Federal law calls for “a fair, equal and significant opportunity to obtain a high quality education,” but that opportunity is denied to millions of children, especially low-income children. (quoting 20 U.S.C. § 6301, federal Elementary and Secondary Education Act (ESEA)) Despite our nation’s soaring declarations on equality in our founding documents and our heritage of equal rights advocacy and laws, damaging disparities remain in educational opportunities.
While poverty and extreme poverty suppress achievement for many children, federal education policy largely ignores poverty. Federal policymakers also appear to have turned their backs on racial or economic integration, which raises achievement and creates other national benefits.
Federal funding is only about 9% of the money schools use, but federal policies have changed state education policies and local schools, and the impact is growing, especially via:
- Narrower curriculum and a test-and-punish attitude from ESEA, since 2002
- Mandates that can disrupt education under federal grants, e.g. SIGs (School Improvement Grants) and “Race to the Top” (RTT), in 2010, 2011 and beyond, and
- Mandates that can close or disrupt education in low-wealth communities, through federal waivers of ESEA (aka NCLB), taking effect in 2012 and beyond
ESEA Reauthorization: Debates over the ESEA, due to be reauthorized in 2007, are in stalemate. ESEA provides the largest single portion of federal funding for education, about $15 billion a year. Education Justice, Education Law Center, and many other education advocacy and stakeholder organizations are weighing in on ESEA debates and other aspects of federal education policy. For more, see the ESEA page.
The most recent version of ESEA uses a test-and-punish approach that moves schools away from teaching critical thinking skills, creativity, and a full-range of subjects, such as the arts, social studies, and physical education, and pushes schools to focus more on test prep. Learn More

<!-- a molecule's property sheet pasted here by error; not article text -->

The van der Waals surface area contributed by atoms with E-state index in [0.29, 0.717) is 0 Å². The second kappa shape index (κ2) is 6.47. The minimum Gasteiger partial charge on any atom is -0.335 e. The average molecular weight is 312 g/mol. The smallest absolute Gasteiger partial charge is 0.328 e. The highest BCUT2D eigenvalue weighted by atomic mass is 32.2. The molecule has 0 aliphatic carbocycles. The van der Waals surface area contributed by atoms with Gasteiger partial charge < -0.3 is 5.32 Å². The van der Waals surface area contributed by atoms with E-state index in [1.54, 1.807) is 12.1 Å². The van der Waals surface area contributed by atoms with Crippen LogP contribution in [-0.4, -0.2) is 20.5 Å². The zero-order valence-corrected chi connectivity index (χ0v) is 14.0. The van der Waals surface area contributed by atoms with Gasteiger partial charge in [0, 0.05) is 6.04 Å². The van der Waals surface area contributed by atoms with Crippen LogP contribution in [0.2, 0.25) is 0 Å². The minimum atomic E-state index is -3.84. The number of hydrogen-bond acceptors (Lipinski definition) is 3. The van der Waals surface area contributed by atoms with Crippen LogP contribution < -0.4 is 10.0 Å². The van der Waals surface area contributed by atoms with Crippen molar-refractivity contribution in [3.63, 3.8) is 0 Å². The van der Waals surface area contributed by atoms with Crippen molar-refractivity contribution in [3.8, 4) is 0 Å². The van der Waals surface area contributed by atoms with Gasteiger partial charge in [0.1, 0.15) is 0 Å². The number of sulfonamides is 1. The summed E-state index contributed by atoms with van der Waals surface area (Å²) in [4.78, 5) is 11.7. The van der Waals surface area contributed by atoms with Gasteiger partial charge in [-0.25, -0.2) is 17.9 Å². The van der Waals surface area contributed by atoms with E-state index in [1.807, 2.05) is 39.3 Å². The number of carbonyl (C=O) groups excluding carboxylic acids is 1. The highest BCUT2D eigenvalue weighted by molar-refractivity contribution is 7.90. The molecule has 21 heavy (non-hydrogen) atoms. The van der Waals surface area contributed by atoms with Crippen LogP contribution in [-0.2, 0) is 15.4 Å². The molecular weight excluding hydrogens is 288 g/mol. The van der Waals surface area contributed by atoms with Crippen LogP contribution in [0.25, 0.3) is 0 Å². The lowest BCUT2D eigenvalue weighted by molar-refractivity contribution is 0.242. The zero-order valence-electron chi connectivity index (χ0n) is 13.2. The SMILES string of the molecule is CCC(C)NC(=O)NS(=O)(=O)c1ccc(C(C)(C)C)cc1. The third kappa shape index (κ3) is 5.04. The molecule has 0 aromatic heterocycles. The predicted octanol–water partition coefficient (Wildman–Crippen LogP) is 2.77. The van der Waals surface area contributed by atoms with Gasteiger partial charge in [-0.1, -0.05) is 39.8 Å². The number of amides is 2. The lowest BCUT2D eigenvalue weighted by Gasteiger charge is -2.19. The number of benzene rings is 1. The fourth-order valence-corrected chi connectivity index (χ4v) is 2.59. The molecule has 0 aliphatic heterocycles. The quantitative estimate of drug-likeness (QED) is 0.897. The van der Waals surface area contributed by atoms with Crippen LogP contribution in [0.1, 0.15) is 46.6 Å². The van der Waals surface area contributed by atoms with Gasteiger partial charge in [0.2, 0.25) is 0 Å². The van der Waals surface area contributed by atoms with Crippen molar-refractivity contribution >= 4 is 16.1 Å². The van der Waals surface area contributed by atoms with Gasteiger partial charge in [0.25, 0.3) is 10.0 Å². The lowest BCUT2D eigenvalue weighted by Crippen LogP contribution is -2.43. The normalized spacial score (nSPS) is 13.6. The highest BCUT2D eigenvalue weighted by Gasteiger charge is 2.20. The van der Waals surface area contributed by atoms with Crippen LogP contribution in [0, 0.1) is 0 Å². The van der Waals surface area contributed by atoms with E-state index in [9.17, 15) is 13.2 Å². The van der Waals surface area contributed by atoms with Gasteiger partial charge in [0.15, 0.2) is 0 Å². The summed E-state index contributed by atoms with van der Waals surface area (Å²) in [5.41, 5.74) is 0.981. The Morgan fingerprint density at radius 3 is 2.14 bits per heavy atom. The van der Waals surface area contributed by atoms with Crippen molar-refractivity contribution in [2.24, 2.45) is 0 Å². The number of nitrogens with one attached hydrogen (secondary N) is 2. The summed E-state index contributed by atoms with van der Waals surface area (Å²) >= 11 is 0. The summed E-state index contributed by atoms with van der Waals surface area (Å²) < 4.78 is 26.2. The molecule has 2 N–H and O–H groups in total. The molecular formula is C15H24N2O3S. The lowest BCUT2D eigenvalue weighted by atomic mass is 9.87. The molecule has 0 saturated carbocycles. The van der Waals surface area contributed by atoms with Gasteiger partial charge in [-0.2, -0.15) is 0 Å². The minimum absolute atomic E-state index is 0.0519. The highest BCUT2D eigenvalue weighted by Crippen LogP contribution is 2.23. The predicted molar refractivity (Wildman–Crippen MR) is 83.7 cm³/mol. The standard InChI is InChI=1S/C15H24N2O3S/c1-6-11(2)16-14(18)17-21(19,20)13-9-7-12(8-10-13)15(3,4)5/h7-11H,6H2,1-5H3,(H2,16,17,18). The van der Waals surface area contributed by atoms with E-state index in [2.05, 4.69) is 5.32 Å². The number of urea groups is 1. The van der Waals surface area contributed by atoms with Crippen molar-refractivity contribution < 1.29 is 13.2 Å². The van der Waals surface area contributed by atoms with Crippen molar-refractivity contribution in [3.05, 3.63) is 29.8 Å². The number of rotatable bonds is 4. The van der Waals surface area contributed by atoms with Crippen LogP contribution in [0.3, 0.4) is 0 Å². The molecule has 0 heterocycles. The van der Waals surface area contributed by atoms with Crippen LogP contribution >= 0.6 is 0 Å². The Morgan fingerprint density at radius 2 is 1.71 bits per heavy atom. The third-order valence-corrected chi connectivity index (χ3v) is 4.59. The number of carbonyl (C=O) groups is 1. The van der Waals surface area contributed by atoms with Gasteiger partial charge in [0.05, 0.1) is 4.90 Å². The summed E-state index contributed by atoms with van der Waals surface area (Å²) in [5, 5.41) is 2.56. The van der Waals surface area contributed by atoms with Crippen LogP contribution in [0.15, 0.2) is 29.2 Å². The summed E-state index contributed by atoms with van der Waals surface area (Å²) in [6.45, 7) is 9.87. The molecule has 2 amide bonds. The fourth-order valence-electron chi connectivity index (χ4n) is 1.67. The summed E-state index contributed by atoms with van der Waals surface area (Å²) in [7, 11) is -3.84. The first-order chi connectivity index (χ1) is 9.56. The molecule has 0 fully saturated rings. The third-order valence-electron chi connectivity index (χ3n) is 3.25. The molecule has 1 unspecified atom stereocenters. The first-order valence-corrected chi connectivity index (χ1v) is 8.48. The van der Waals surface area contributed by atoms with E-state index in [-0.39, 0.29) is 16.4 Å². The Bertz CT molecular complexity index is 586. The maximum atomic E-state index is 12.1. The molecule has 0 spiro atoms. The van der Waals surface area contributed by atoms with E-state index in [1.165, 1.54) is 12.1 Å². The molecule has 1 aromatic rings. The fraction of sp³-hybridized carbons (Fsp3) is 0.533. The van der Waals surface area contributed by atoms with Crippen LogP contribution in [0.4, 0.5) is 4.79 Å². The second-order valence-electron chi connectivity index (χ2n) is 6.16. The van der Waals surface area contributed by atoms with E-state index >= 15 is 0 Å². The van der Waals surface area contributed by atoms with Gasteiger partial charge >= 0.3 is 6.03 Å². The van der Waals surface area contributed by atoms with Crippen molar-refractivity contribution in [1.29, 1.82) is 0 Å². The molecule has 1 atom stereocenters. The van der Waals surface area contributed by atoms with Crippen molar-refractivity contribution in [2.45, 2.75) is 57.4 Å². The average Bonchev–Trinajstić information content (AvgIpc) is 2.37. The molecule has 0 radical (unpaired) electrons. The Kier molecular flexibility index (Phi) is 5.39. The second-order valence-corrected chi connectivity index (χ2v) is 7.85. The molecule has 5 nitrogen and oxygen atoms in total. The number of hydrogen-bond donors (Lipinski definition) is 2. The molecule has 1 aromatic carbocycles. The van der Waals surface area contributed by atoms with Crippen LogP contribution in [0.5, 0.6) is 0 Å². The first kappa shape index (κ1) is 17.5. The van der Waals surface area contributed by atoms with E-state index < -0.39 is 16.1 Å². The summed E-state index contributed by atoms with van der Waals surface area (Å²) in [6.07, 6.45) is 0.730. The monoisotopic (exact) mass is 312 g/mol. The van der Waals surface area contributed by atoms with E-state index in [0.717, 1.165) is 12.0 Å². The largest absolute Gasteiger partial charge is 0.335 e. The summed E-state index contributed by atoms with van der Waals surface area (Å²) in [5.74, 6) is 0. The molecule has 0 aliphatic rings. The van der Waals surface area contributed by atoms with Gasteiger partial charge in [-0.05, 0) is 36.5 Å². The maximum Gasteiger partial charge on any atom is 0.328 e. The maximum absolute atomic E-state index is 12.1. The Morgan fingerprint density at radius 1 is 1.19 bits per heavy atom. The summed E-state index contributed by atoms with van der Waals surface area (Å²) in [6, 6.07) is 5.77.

Two of the key federal laws that establish students’ rights are:
State Responsibility, Federal Help
Historically, the states are responsible for public education, and education is a “positive right” in all 50 state constitutions. Also, until recently, local control over school decision making was prevalent in many states. In the last two decades, control has shifted dramatically to the state level and to the federal government.
In 1965, as part of the “war on poverty,” Congress enacted the Elementary and Secondary Education Act (ESEA) with the goal of bringing equal educational opportunities to low-wealth communities by supplementing state and local funding for their schools. While opportunity in these communities improved and achievement gaps narrowed, the equal opportunity goal has not been reached.
Ironically, federal “NCLB waivers,” are now being used to target 15% of schools in each state—in lower-wealth communities—for unproven changes, such as closure, turning them over to for-profit corporations, or firing many of their faculty. The waivers seem to require these actions.
Federal Education Laws
A few of the major federal education laws are:
Elementary and Secondary Education Act (ESEA): Since its 2001 revisions, ESEA is known as “No Child Left Behind” (NCLB). This version of ESEA has drawn much criticism, and the controversy over how to remake the law has delayed its reauthorization. Learn More
Equal Educational Opportunity Act (EEOA) requires schools to provide education in students’ own languages and access to English learning opportunities, and sometimes allows claims in federal court to ensure these opportunities. Learn More
Individuals with Disabilities in Education Act (IDEA) requires states and schools to provide a “free appropriate public education” to students with disabilities. It also provides certain ways for students and their families to seek redress in administrative proceedings and, sometimes, federal court if these services are denied. Unfortunately, federal funding for IDEA is much less than the 40% promised.
Higher Education Opportunity Act governs federally funded student loans, numerous programs promoting college and graduate school opportunities, requires colleges and universities preparing public school teachers to meet certain goals, and mandates certain data reporting.
Numerous other federal statutes profoundly influence education, such as laws on education for Native American children and military children. Also, funding for Head Start and Child Care can help state and local efforts to provide high quality early education. Learn More
Please visit the Resources page to learn more.